Sunday, June 5, 2011

Day 2 in Eastern Mongolia - Turtle-Shaped Rocks and Horses and Kazakhs, Oh My!

Traditional Mongolian breakfast helped to fuel us for the coming long day. We said goodbye to our ger and set out for our first stop: Turtle Rock. This rock, which vaguely resembles a turtle, guarded an amazing landscape of mountains, gers, and trees. We climbed to the "neck," which involved squeezing down a tight rock hole. The view was damn worth it.

After Turtle Rock, we trekked to the Meditation Temple, built high in the Terelj mountains and overlooking a breathtaking valley. The temple was simple, yet complex - full of vibrant colors and symbols.

Next, we trekked to a ger camp for lunch. The beef, salad, rice, and fries were hands down the best food we have had yet - a delectable symphony of flavors, each note playing softly on all the right taste buds. The classic milk tea accompanied the meal, and tasted like warm milk with a sprinkling of extra salty sweat (the Ke$ha to the Yo-Yo Ma of the rest of lunch).

 Chowing down was followed by horseback riding. My horse, which I named Alejandro, was mostly compliant... except when he and my full stomach disagreed over the prudence of trotting. The view of Mongolia from atop the horse made me wonder - how could one country, so overlooked by most travelers, be so utterly gorgeous.

The One-Hundred Monk Cave was our last stop before the Kazakh family, with whom we would spend the night. While there, the van broke down and we waited as our driver fixed it - more time to take in the sights was perfectly fine with us.

The Kazakh family was a highlight for sure. We were greeted by fresh bread, fried bread, homemade butter, sugar, and tea. This bread was the best I've ever had - soft on the inside, perfectly hard on the out. We went up the surrounding mountain before dinner, and were greeted by the most picturesque views thus far. I listened to Buddhist music as I soaked up my surroundings.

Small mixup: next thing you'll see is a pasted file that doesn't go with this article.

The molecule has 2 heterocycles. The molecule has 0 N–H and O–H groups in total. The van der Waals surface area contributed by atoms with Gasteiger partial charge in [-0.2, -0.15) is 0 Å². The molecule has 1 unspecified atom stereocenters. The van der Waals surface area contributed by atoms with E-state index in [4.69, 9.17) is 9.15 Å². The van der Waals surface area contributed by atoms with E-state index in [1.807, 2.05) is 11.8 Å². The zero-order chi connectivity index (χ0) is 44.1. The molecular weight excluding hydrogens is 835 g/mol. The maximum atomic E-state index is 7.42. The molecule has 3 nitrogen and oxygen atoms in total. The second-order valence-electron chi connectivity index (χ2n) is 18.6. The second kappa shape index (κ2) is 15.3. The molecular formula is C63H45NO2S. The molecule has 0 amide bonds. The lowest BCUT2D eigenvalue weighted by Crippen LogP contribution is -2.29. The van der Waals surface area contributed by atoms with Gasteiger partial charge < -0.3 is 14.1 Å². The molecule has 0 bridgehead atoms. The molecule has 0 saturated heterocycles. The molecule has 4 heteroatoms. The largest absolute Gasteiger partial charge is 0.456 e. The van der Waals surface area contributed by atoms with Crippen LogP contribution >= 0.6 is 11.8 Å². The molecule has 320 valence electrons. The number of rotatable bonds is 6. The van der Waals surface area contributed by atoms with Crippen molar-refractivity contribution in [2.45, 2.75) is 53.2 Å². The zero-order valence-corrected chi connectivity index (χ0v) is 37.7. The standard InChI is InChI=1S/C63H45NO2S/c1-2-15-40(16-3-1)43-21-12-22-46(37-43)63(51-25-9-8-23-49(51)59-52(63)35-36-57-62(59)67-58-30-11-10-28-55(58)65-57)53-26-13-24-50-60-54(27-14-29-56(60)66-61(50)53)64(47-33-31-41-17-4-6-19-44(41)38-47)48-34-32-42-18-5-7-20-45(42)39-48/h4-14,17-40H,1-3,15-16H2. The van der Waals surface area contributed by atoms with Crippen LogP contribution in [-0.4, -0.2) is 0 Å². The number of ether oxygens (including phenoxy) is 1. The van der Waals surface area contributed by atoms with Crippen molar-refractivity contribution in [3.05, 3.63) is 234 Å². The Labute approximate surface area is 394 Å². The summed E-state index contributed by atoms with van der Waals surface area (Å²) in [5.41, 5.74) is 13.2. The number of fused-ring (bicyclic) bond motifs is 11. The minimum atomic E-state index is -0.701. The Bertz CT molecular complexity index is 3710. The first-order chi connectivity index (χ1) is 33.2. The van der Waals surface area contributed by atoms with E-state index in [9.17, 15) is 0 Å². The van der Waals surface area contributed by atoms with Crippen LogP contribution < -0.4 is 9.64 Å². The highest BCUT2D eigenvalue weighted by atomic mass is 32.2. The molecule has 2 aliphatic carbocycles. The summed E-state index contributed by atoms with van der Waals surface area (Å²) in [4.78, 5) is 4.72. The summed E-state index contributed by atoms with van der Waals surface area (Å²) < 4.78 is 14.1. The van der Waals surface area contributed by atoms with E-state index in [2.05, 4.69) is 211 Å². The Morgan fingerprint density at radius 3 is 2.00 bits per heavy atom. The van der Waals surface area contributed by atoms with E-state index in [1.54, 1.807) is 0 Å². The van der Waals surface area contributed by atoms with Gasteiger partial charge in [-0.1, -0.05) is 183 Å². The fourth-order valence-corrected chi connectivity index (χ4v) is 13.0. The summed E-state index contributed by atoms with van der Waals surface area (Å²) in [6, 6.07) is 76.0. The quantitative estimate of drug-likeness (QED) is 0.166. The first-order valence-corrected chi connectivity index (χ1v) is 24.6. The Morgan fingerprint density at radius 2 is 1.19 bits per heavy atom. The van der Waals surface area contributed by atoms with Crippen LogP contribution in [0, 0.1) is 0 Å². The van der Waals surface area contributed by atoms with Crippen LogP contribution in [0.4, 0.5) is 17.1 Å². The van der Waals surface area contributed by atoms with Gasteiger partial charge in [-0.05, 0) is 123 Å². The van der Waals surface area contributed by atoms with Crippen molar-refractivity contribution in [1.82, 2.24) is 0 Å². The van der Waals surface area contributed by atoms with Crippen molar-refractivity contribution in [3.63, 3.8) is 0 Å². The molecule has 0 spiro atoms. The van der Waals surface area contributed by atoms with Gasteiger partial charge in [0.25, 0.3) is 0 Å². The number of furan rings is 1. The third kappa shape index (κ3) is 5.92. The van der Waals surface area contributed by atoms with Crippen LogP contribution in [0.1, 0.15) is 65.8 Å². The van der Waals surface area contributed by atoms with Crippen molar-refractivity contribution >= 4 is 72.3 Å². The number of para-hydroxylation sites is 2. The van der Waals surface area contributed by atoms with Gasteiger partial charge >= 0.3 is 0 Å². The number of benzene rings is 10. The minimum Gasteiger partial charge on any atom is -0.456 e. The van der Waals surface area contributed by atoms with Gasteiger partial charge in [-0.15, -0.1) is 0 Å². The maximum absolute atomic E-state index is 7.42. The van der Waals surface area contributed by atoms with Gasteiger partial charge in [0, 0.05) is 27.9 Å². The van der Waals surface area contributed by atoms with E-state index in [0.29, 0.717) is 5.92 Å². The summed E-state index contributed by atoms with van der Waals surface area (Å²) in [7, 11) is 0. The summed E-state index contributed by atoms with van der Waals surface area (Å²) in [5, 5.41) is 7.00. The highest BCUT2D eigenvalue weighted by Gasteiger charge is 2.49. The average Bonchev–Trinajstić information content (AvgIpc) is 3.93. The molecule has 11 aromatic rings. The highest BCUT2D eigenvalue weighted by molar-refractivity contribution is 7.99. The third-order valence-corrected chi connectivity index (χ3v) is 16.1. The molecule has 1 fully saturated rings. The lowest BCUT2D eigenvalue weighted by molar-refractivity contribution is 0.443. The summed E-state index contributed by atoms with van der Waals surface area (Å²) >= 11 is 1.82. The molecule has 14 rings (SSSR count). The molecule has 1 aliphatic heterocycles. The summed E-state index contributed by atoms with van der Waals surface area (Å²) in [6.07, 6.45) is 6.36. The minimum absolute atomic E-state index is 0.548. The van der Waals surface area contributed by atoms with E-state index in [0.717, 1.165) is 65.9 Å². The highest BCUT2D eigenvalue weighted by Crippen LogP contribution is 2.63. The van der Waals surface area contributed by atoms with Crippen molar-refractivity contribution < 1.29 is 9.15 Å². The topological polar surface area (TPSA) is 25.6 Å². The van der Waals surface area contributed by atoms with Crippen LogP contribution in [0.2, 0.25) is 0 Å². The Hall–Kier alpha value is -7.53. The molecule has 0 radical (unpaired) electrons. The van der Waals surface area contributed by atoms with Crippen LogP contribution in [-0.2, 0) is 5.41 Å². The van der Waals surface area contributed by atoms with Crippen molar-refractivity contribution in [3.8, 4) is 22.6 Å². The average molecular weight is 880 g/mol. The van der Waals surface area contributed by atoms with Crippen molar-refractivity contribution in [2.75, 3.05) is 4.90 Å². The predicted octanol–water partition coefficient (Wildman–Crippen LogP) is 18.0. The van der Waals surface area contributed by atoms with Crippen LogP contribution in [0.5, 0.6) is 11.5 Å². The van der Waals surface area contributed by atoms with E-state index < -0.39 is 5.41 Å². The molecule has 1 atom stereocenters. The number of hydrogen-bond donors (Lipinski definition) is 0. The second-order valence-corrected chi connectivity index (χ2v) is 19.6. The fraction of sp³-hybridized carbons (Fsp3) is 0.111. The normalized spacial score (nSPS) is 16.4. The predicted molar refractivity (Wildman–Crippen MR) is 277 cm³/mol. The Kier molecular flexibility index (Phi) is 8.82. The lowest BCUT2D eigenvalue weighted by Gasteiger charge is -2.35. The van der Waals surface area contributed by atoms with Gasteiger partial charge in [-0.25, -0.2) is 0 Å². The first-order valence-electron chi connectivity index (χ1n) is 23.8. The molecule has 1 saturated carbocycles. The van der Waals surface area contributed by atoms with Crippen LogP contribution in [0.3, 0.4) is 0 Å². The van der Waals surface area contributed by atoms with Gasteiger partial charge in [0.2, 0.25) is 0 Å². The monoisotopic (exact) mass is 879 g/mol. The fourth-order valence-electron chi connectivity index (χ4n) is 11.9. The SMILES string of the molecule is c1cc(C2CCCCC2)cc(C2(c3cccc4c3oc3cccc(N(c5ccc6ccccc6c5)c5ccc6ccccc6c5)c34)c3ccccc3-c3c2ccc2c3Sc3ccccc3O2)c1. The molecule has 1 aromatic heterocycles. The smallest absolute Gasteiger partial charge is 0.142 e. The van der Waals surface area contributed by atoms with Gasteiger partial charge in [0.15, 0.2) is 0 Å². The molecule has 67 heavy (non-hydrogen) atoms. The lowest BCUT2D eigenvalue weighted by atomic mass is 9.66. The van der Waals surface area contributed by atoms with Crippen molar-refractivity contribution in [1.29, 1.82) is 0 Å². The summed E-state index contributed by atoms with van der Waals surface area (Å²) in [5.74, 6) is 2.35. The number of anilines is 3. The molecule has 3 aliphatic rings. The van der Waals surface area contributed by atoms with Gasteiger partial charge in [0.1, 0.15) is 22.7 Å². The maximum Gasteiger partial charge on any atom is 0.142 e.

When we were called back to watch the family make khuushuur (fried meat dumplings), we got distracted by the cutest puppies in the world. The puppies were so cute that we ignored the fact that they were literally covered in shit, and played with them for quite some time. Watching the family prepare dinner was fascinating for a few minutes, but I got distracted with the adorable kids and perfect lighting, so I went out for a photoshoot until I was called back in to eat. The khuushuur was so good that we stuffed our faces past the point of utter fullness. Dinner was followed by learning Mongolian hand games and playing with the kids and puppies. We raced one of the girls up the surrounding mountain, but she was quickly forced to return. From the peak, Tommi and I looked out over the nearby towns - but had to cut our adventure short since neither of us had a flashlight. Back at the house, we had some homemade yogurt with the family - the best yogurt I've ever tasted.

Our guide and driver are so great. The guide is extremely knowledgeable and the driver is hilarious. He has one of those faces that exudes happiness and his playful and goofy nature is incredibly entertaining. His menacing laugh is imprinted in my memory forever.

PS - I've got a pocket full of money
And pocket full of keys that have no bounds

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